University of Kent

The University of Kent is a semi-collegiate public research university based in Kent, United Kingdom. It was founded in 1965 and is recognised as a Beloff’s plate glass university. The University was granted its Royal Charter on 4 January 1965 and the following year Princess Marina, Duchess of Kent was formally installed as the first Chancellor.

The university has its main campus north of Canterbury situated within 300 acres (1.2 km2) of park land, housing over 6,000 students, as well as campuses in Medway and Tonbridge in Kent and European postgraduate centres in Brussels, Athens, Rome and Paris. The University is international, with students from 158 different nationalities and 41% of its academic and research staff being from outside the United Kingdom. In 2016, over 28,000 students applied to the University through UCAS and 4000 accepted an offer.

As of 2020, the University of Kent is ranked as one the top 70 universities in the UK by The Guardian, The Times and The Complete University Guide, and scores 85% for overall satisfaction in the 2018 National Student Survey. Almost three-quarters of the work submitted for the 2014 research assessments by the University was judged to be world-leading or internationally excellent. The 2021 Complete University Guide ranked the university’s research intensity as the 9th highest in the UK. It is a member of the Santander Network of European universities encouraging social and economic development.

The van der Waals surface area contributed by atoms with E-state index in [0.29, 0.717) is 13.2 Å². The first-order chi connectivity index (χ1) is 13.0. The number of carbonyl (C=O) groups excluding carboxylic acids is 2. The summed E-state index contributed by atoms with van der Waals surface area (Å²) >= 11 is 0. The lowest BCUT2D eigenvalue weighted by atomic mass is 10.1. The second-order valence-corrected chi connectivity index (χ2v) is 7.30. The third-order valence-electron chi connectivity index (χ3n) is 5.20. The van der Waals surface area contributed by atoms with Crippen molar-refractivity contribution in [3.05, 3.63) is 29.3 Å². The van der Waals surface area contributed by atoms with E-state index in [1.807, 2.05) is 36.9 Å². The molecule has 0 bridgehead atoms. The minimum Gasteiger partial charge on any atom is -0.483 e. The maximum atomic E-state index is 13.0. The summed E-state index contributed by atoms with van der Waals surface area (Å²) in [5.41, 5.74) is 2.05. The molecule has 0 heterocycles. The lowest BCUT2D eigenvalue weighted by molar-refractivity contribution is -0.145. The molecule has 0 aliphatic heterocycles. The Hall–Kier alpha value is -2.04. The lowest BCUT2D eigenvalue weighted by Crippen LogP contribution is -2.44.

RegionCentral Europe
CountryUnited Kingdom
Established1965
StatusPublic
Students17800
European University Rankings200
Central European University Rankings181
National University Rankings43
Official Websitehttps://www.kent.ac.uk/

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Campus Locations

University of Kent, Canterbury, Kent CT2 7NZ, England, United Kingdom

European Higher Education Organization is a public organization carrying out academic, educational and information activities on higher education in Europe.

The EHEO general plan stresses that:

  • Higher education systems require adequate funding and, as an investment in economic growth, public spending in higher education should be protected.
  • The challenges faced by higher education require more flexible governance and funding systems, which balance greater autonomy for education institutions with accountability to stakeholders.

Thus, EHEO plans:

  • improve academic and scientific interaction of universities;
  • protect the interests of universities;
  • interact more closely with public authorities of European countries;
  • popularize European higher education in the world;
  • develop academic mobility;
  • seek funding for European universities.